Dichloropropene and methyl isothiocyanate mixture (Vorlex)
Dimethyltetrahydro-thiadiazine-thione, "DMTT" (Mylone)
Methyl bromide (Dowfume MC-2, Bed-fume, Pestmaster)
Methyl bromide and chloropicrin mixture (Brozone)
Methyl bromide, chloropicrin, bromopropyne, and brominated
hydrocarbon mixture (Trizone)
Sodium methyldithiocarbamate, "SMDC" (Vapam, VPM)








Nematode Control Guide


Application Rate
For general field fumigation of the mineral (sandy) soils, the
rates recommended for "overall" or "broadcast" fumigation are
given below.


Application Ratet
Chemical Gal./A.
D-D or Vidden D 20-25
Ethylene dibromide (W-85) 4- 6
Nemagon or Fumazone 1- 11/2 (technical)
Telone 15-20
tFor organic (peat and muck) soils, rates of D-D, Vidden D, Telone, and EDB
should be increased 50 to 75 percent. At the present time, DBCP is not recommended
for use on muck soils.


For seedbeds on sand the following rates per 1200 square feet
are recommended:


Chemical Application Rate
Brozone 12 pounds
Chloropicrin 2 gallons
Methyl bromide 24 pounds"
Mylone (85W) 8 pounds$
Trizone 5 pounds
Vapam or VPM 3 gallons
Vorlex 1 gallonS
tApplied under tarpaulin.
tA 25 to 50 percent reduction in dosage may be used if the treated area is covered
with a tarpaulin.


Nematicide Efficacy
All nematodes attacking vegetables in Florida appear to be
readily killed by fumigation. However, stubby-root nematodes
have been found to re-establish themselves following fumigation
much quicker than the other plant parasitic species (5). About
one month after treating with highly volatile fumigants that leave
the soil rapidly (D-D, EDB, MC-2, etc.), these nematodes begin
to reappear and, on suitable hosts, increase rapidly. In many in-
stances this increase continues until the population in treated
areas is much higher than in untreated areas. In localities where
these nematodes are prevalent, it may be necessary to fumigate
before each susceptible crop in order to prevent extensive damage.

Nemagon and Fumazone, which tend to linger in the soil, re-
tard the rapid build-up of these nematodes, and in some instances
one application will provide protection for two crops.







Florida Agricultural Experiment Stations


Soil Preparation
Proper soil preparation is essential for maximum effectiveness
of preplant nematicides. The soil should be kept moist and culti-
vated often for several weeks before treatment to guarantee thor-
ough decomposition of previous crop debris. Undecayed plant
residues harbor nematodes which are protected from fumigant
penetration and also interfere with movement of the fumigation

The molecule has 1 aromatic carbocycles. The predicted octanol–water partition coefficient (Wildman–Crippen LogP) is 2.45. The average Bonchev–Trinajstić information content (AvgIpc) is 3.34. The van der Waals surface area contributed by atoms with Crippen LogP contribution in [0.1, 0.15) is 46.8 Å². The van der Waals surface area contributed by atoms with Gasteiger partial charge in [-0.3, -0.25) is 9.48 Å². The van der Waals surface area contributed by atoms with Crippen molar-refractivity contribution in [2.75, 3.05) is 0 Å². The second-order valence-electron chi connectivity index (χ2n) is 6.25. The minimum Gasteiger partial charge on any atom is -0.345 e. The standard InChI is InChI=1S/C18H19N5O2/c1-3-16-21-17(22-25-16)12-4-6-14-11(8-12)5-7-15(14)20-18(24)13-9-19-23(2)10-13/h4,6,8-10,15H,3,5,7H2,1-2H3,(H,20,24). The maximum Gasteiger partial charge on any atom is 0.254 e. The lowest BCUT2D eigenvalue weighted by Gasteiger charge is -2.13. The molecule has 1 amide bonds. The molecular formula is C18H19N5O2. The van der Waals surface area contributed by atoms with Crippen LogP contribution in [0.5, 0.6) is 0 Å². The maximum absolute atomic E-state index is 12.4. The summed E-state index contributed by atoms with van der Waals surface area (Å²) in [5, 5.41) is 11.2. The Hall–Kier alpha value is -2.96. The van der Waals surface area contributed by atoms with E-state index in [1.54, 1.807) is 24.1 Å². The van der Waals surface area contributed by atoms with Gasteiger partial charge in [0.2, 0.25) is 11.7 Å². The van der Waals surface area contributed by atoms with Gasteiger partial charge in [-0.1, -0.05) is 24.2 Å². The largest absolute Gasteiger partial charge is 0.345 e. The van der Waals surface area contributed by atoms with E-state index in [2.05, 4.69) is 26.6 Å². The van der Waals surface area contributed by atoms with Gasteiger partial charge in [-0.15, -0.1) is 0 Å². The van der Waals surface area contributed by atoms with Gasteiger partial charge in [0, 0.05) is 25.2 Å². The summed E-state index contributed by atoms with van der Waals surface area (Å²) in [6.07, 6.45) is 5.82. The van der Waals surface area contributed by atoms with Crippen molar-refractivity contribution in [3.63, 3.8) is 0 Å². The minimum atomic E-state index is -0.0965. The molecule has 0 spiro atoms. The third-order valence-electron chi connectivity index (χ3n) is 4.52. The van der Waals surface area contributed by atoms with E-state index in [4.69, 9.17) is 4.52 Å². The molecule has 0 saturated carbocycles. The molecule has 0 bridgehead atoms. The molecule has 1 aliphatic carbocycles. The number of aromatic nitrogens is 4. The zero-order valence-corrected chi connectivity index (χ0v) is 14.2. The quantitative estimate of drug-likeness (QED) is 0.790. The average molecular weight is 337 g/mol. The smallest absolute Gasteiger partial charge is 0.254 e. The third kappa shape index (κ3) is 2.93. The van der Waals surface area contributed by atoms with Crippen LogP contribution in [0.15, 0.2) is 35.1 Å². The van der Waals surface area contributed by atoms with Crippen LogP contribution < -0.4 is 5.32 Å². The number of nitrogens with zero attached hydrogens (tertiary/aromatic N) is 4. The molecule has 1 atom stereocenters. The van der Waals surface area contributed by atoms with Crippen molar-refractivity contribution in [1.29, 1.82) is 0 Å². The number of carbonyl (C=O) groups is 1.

equipment through the soil. The soil should be in excellent seed-
bed tilth when treated. Homogeneous texture permits uniform
dispersion of the gaseous state of the nematicide. Soil moisture
should approximate that desirable for seeding. If the soil is too
dry, the fumigants will escape too rapidly. If it is too wet, disper-
sion of the chemical in the soil will be poor. The temperature of
the soil at fumigation should be between 500 and 800 F. Below
50 F, the chemicals do not volatilize and spread throughout the
soil properly; above 800 F they tend to escape too rapidly from
the soil.

Waiting Period
Since most nematicides are toxic to plants, a waiting period
after application is required to allow the chemical to escape from
the soil before planting. To avoid plant damage when D-D, Vid-
den D, Telone, EDB, DMTT, SMDC, or Vorlex is used, at least
'two weeks should elapse between the time of treatment and the
time of planting. When temperatures are low or soil moisture is
high, escape of the chemicals from the soil will be retarded. Thus,
the waiting period must be extended to three weeks or even longer.
Seven to ten days following fumigation, the soil should be worked
at least once to a depth of several inches to speed up the escape
of the gas.
Since DBCP is not toxic to many crops, no waiting period is
required when those crops are to be planted. Chloropicrin, methyl
bromide, Brozone, and Trizone are so highly volatile that the area
treated with these chemicals should be covered with a gas tight
cover for 48 hours following the treatment. After the cover is
removed, there should be a 3 to 5 day waiting period before plant-
ing to permit the escape of the fumigant.

Methods of Field Application
Soil fumigants are usually applied under pressure through a
pump powered by the power take-off shaft of the tractor, by an







Nematode Control Guide


independent gasoline engine, or by a ground wheel. Pumps used
for nematicides are specially constructed for resistance to the cor-
rosive action of these materials. With a constant pressure on the
fumigant and a constant forward speed, the application rate can
be regulated by placing discs of noncorrosive metal with accurately
bored orifices in unions in the lines between the pump and the
outlets in the soil. Good screen strainers must be placed in the